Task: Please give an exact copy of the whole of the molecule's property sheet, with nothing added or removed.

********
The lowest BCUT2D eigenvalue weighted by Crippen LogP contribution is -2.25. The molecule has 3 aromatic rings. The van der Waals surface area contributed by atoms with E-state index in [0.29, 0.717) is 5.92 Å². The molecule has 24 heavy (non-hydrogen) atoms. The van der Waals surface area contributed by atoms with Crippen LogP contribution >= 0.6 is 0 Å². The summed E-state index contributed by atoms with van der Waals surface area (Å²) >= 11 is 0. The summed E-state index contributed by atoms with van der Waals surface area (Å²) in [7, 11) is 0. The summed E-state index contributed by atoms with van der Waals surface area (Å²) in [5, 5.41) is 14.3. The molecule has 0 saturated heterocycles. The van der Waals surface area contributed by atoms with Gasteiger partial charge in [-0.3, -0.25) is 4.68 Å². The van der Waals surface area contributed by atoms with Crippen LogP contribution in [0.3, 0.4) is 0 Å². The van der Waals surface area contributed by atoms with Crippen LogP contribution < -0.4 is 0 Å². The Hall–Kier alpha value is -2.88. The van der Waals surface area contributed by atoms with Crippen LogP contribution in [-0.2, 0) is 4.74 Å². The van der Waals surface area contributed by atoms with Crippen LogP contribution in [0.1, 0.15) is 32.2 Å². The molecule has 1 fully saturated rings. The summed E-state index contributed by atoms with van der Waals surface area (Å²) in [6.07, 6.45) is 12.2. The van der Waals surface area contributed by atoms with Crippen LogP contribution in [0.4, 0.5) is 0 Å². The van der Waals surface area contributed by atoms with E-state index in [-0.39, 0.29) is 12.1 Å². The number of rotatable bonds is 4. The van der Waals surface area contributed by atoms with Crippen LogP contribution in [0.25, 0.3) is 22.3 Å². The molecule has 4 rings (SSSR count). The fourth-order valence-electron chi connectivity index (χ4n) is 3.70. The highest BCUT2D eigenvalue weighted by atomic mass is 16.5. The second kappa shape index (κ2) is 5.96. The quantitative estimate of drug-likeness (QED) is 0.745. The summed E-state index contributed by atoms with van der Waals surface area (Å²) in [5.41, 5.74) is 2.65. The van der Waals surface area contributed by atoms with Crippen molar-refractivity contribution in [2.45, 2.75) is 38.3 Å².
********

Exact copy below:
The lowest BCUT2D eigenvalue weighted by Crippen LogP contribution is -2.25. The molecule has 3 aromatic rings. The van der Waals surface area contributed by atoms with E-state index in [0.29, 0.717) is 5.92 Å². The molecule has 24 heavy (non-hydrogen) atoms. The van der Waals surface area contributed by atoms with Crippen LogP contribution >= 0.6 is 0 Å². The summed E-state index contributed by atoms with van der Waals surface area (Å²) >= 11 is 0. The summed E-state index contributed by atoms with van der Waals surface area (Å²) in [7, 11) is 0. The summed E-state index contributed by atoms with van der Waals surface area (Å²) in [5, 5.41) is 14.3. The molecule has 0 saturated heterocycles. The van der Waals surface area contributed by atoms with Gasteiger partial charge in [-0.3, -0.25) is 4.68 Å². The van der Waals surface area contributed by atoms with Crippen LogP contribution in [0.3, 0.4) is 0 Å². The van der Waals surface area contributed by atoms with Crippen LogP contribution < -0.4 is 0 Å². The Hall–Kier alpha value is -2.88. The van der Waals surface area contributed by atoms with Crippen LogP contribution in [-0.2, 0) is 4.74 Å². The van der Waals surface area contributed by atoms with Crippen LogP contribution in [0.1, 0.15) is 32.2 Å². The molecule has 1 fully saturated rings. The summed E-state index contributed by atoms with van der Waals surface area (Å²) in [6.07, 6.45) is 12.2. The van der Waals surface area contributed by atoms with Crippen LogP contribution in [0.4, 0.5) is 0 Å². The van der Waals surface area contributed by atoms with E-state index in [-0.39, 0.29) is 12.1 Å². The number of rotatable bonds is 4. The van der Waals surface area contributed by atoms with Crippen LogP contribution in [0.25, 0.3) is 22.3 Å². The molecule has 4 rings (SSSR count). The fourth-order valence-electron chi connectivity index (χ4n) is 3.70. The highest BCUT2D eigenvalue weighted by atomic mass is 16.5. The second kappa shape index (κ2) is 5.96. The quantitative estimate of drug-likeness (QED) is 0.745. The summed E-state index contributed by atoms with van der Waals surface area (Å²) in [5.41, 5.74) is 2.65. The van der Waals surface area contributed by atoms with Crippen molar-refractivity contribution in [2.45, 2.75) is 38.3 Å².